Oregon Man Convicted for Unlawfully Occupying Federal Land
EUGENE, Ore. - On April 18, 2016 a federal jury in Eugene, Oregon, convicted Kenneth Medenbach, 63, of Crescent, Oregon, for unlawful occupying federal lands managed by the U.S. Bureau of Land Management (BLM).
In May 2015, Medenbach delivered a letter to BLM claiming “adverse possession” of 320 acres of federal public lands in Josephine County, Oregon. Medenbach erected a small cabin on public lands along a BLM road and refused to remove it despite repeated warnings by BLM. BLM regulations provide that a person may not camp or occupy the same site for more than 14 days without authorization. Medenbach was later charged with unlawful occupation and illegal camping.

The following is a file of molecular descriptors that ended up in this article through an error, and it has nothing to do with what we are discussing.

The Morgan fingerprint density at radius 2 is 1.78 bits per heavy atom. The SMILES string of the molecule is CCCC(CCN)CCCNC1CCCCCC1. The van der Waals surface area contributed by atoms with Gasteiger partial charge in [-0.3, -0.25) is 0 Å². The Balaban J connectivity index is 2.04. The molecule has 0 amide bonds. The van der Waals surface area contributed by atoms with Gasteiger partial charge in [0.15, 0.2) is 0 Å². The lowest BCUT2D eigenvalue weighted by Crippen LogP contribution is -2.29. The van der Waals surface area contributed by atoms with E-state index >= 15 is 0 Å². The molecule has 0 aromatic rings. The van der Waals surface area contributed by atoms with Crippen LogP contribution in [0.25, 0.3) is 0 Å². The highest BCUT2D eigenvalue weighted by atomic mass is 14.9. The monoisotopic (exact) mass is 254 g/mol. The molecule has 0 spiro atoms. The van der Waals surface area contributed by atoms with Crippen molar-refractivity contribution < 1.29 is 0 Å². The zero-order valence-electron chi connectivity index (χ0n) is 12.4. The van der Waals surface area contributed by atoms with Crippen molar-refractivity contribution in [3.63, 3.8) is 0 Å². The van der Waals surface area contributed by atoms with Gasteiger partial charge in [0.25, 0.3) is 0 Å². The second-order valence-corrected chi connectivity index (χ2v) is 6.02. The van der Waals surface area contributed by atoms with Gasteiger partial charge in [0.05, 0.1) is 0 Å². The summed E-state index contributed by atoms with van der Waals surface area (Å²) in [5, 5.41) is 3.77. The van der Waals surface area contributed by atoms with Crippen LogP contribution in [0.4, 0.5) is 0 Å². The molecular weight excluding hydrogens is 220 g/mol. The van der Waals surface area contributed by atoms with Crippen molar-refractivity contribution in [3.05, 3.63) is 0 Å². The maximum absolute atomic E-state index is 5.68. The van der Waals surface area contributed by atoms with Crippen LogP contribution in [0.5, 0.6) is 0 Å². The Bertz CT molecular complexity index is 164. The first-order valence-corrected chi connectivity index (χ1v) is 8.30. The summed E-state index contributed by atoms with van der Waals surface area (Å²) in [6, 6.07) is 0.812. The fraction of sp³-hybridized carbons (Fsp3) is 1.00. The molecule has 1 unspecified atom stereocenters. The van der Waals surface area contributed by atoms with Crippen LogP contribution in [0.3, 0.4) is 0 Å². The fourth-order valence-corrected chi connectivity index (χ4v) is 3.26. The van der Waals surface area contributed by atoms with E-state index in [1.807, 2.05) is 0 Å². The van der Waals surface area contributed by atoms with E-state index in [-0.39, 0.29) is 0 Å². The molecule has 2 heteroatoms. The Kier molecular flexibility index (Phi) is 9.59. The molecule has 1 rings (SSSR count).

Medenbach argued that the public land he was occupying did not belong to the United States because the federal government did not have constitutional authority to possess public lands in Oregon. Medenbach also argued that federal courts did not have authority to interpret the U.S. Constitution. U.S. District Judge Michael McShane rejected both legal claims and the jury convicted him on both of the charges at trial. Judge McShane ordered the removal of Medenbach’s illegal cabin after the jury verdict.
Medenbach, will be sentenced on August 1, 2016. He faces up to one year in prison and a $1,000 fine.
This case was investigated by the U.S. Bureau of Land Management and prosecuted by Assistant U. S. Attorney Douglas W. Fong.